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Viral epidemics have been part of human civilisation for centuries. Black Death in the fourteenth and Plague in the seventeenth, are only the most famous but there were many more local outbreaks.  Europe found that transmission started in ports like Venice and Marseille and spread inland following contact with ships bringing cargoes from the East. The concept of quarantine was developed in these ports specifically to isolate suspected carriers of disease. Time and distance were effective in combatting pestilence, long before science knew its cause was viral.

When plagues hit major cities like Milan, Paris or London, rich people fled to the countryside, the rural population was spread more sparsely and the risk of contagion was lessened by distance from other people. The poor of course could not afford to leave the cities and they suffered proportionately more during a city epidemic. People knew dense city living increased the risk of catching disease, so keeping away from others was instinctive. Today we call this ‘social distancing’.

Have we lost this instinct? Perhaps the ready availability of public health support has led to a belief that we no longer need to heed the importance of distance in staying well and avoiding contagion. Why else would the government encourage us back to work, school and into restaurants, pubs and cafes before the virus has been tamed? This is surely counter-intuitive as the mounting infection rate in September suggests. Sweden has managed to handle the virus better only because it has a much smaller, more sparsely spread population, where social distance is more easily practised.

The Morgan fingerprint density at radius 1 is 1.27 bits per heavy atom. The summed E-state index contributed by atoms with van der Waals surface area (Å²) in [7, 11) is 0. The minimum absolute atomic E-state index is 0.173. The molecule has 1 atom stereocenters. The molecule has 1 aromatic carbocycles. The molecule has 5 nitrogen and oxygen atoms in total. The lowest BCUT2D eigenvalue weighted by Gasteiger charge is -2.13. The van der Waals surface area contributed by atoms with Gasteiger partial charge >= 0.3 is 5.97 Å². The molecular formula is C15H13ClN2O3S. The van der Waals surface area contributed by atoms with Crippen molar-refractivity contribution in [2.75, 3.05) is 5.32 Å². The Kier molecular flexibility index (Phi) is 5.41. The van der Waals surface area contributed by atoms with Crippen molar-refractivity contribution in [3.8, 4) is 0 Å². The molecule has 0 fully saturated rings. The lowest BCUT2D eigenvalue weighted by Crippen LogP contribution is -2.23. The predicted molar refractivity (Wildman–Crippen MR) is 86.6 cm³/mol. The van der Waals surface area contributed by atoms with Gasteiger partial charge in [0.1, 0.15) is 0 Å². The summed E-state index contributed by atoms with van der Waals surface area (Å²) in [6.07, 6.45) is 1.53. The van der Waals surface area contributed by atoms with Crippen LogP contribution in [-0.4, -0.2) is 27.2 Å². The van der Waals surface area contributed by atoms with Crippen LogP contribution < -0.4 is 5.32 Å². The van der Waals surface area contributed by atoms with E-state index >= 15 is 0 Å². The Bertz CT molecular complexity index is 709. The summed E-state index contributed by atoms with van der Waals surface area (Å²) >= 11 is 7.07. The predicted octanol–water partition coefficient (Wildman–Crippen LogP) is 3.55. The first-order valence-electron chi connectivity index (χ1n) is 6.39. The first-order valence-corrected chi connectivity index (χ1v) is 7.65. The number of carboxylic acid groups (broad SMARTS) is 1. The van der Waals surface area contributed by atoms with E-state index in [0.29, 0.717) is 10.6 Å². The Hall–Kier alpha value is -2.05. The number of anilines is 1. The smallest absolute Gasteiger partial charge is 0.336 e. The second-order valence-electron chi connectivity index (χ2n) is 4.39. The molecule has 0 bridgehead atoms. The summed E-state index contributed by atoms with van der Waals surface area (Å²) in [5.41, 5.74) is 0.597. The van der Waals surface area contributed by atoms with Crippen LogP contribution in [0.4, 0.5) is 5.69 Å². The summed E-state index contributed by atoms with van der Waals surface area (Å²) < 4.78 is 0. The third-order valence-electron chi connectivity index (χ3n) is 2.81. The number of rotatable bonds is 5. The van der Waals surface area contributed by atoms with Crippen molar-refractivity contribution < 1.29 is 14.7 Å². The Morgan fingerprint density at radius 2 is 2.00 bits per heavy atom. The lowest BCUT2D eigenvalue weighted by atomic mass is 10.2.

This is not to criticise the government for trying to protect our economy, equipped with data that suggests Covid 19 is only a threat to a retirement generation, a non-productive sector of the economy. However is it really wise to encourage crowds, whether for work or pleasure, when the best medicine is simply distance? The young, who have a cavalier attitude to infection, thrive on social contact so they will need a convincing reason to embrace social distance as a mantra. A fine of £10,000 is meaningless if you are burdened with student debt and have no job or income! 

The combined message from the Chief Medical Officer and Chief Scientific Advisor is that the virus is spreading fast and crowds are to blame. Politicians who eagerly encouraged us back to offices and pubs did so in the belief that the epidemic could be managed through testing to isolate infection. Testing has failed to offer the safety net it was designed to fulfil, so the only option now is distance. Thus we must revert to what our ancestors knew worked, isolation. 

Keeping offices, schools, and pubs open is not conducive to reducing deaths, but is a compromise. Therein lies the risk. The prime minister has been accused in the past of wanting to ‘have his cake and eat it’. This is the situation we find ourselves at the autumn equinox, staring into a gloomy future of lengthening nights and shortening days. It is axiomatic that you can’t have your cake and eat it; it is also true you can’t encourage crowds and at the same time reduce infection. Science is once again left speaking truth to power, only power doesn’t want to hear.